Bohemian Rhapsody, on the other hand, has limited close-up shots. The most noticeable are on Rami Malek's face as he passionately croons 'Bohemian Rhapsody' in the climactic Live Aid concert. The intensity on Freddie Mercury's instantly recognisable face is awe-inspiring, also thanks to the phenomenal performance by Rami Malek. But the camera generously captures Malek's surroundings as well. The brand of Freddie Mercury was a product of not just that face but also his mannerisms and quirky moves. It also constituted his partnership with the other members of Queen and the gigantic fan base that he commanded. The screenplay gives equal space to all these elements, and that has probably landed the film a Best Editing nomination.
Besides being a concert film, Bohemian Rhapsody has another aspect in common with A Star Is Born. Like Gaga's character, Freddie and his band members were also self-proclaimed outcasts. While Gaga's proclamation stemmed from doubt about her appearance, Queen was proud of their unconventional appearances and inspired many to embrace their inadequacies. As the buck-toothed Freddie declared in the film, "We’re four misfits who don’t belong together, playing for other misfits and the outcasts right in the back of the room, who are pretty sure they don’t belong either… we belong to them."
This sense of belonging was captured fairly well in the concert sequences of the film, through the camera and the editing. The lyrics of Queen's watershed songs dominated the screen in karaoke style as the tracks played out in the film.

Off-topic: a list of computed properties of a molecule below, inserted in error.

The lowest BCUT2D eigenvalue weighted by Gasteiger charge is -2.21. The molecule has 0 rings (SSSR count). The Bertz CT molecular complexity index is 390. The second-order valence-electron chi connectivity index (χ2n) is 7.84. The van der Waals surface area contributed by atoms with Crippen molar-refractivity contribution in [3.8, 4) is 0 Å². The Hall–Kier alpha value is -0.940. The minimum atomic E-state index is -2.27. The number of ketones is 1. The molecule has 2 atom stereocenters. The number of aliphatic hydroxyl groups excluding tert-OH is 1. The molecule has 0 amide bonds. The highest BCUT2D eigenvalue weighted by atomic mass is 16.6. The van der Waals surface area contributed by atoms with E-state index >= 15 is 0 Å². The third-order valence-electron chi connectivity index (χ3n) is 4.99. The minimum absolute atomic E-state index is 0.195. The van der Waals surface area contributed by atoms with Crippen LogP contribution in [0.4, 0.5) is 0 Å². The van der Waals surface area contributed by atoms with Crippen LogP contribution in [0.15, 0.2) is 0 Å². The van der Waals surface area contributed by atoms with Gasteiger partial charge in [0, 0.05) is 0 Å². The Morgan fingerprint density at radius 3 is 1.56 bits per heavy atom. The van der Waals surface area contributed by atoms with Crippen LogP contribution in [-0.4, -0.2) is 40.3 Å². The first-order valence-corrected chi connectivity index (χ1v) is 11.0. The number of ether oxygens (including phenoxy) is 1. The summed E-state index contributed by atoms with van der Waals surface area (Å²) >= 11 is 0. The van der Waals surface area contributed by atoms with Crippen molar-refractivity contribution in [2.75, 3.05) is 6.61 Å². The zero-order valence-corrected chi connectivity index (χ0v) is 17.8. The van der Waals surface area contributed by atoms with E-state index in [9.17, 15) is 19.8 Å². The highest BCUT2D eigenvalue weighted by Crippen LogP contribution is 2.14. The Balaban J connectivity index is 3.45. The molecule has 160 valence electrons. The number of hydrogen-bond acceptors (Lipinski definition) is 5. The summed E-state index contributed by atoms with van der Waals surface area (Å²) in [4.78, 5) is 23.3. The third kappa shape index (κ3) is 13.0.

A Star Is Born and Bohemian Rhapsody are starkly different in the way their musical sequences are shot. Personally, I enjoyed my heart out singing with Freddie in Bohemian Rhapsody, but I felt I was as much a part of Gaga and Cooper's heart-wrenching songs because of the intimacy involved in every frame. Bohemian Rhapsody arguably could not have gone the same way because it had a larger-than-life figure to marvel, but it could have taken a cue from Damien Chazelle's groundbreaking biopic of Neil Armstrong, First Man. Naturally, Armstrong was no performer but the way the camera observes him from close quarters, it makes the audience more invested in the man that he was rather than the 'space' that he inhabited and conquered, pun intended.
All images from YouTube.
Andor is still Star Wars, but it doesn’t feel overly regulated by the franchise’s rulebook. Not being tied to all the Skywalker baggage allows the show to flex its muscles a little, just when the franchise had started to atrophy.
X movie review: Ti West’s slasher stalks the borders between horror movies and pornos for fresh targets
Mia Goth's dual role proves to be the X-factor in Ti West's ode to low-budget filmmaking of all stripes.